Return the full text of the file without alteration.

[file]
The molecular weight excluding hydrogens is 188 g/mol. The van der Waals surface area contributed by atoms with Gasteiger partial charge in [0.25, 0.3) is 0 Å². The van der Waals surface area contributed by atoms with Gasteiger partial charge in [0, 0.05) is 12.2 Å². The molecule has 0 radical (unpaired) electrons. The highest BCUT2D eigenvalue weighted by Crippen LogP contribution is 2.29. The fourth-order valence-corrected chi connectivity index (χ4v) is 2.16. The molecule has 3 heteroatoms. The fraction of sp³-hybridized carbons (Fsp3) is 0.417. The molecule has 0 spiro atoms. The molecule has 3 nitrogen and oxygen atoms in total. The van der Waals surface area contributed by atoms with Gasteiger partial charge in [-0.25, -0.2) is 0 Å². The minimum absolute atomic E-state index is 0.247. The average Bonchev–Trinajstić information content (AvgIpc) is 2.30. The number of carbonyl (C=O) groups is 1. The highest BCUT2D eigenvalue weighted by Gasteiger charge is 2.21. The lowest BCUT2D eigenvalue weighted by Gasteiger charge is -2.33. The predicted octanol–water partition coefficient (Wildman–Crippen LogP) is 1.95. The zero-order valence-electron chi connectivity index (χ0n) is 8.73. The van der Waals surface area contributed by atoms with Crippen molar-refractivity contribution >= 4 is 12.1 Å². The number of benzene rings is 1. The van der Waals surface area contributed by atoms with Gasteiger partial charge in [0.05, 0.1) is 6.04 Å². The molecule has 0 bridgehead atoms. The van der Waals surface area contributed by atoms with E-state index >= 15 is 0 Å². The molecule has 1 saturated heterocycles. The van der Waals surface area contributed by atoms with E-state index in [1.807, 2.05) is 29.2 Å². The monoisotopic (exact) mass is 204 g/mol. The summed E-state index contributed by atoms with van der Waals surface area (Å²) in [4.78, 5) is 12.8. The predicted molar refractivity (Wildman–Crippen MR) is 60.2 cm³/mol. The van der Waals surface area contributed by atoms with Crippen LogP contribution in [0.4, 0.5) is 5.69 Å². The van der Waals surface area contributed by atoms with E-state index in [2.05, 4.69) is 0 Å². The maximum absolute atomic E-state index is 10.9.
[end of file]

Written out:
The molecular weight excluding hydrogens is 188 g/mol. The van der Waals surface area contributed by atoms with Gasteiger partial charge in [0.25, 0.3) is 0 Å². The van der Waals surface area contributed by atoms with Gasteiger partial charge in [0, 0.05) is 12.2 Å². The molecule has 0 radical (unpaired) electrons. The highest BCUT2D eigenvalue weighted by Crippen LogP contribution is 2.29. The fourth-order valence-corrected chi connectivity index (χ4v) is 2.16. The molecule has 3 heteroatoms. The fraction of sp³-hybridized carbons (Fsp3) is 0.417. The molecule has 0 spiro atoms. The molecule has 3 nitrogen and oxygen atoms in total. The van der Waals surface area contributed by atoms with Gasteiger partial charge in [-0.25, -0.2) is 0 Å². The minimum absolute atomic E-state index is 0.247. The average Bonchev–Trinajstić information content (AvgIpc) is 2.30. The number of carbonyl (C=O) groups is 1. The highest BCUT2D eigenvalue weighted by Gasteiger charge is 2.21. The lowest BCUT2D eigenvalue weighted by Gasteiger charge is -2.33. The predicted octanol–water partition coefficient (Wildman–Crippen LogP) is 1.95. The zero-order valence-electron chi connectivity index (χ0n) is 8.73. The van der Waals surface area contributed by atoms with Crippen molar-refractivity contribution >= 4 is 12.1 Å². The number of benzene rings is 1. The van der Waals surface area contributed by atoms with Gasteiger partial charge in [0.05, 0.1) is 6.04 Å². The molecule has 0 bridgehead atoms. The van der Waals surface area contributed by atoms with E-state index >= 15 is 0 Å². The molecule has 1 saturated heterocycles. The van der Waals surface area contributed by atoms with E-state index in [1.807, 2.05) is 29.2 Å². The monoisotopic (exact) mass is 204 g/mol. The summed E-state index contributed by atoms with van der Waals surface area (Å²) in [4.78, 5) is 12.8. The predicted molar refractivity (Wildman–Crippen MR) is 60.2 cm³/mol. The van der Waals surface area contributed by atoms with Crippen LogP contribution in [0.4, 0.5) is 5.69 Å². The van der Waals surface area contributed by atoms with E-state index in [2.05, 4.69) is 0 Å². The maximum absolute atomic E-state index is 10.9.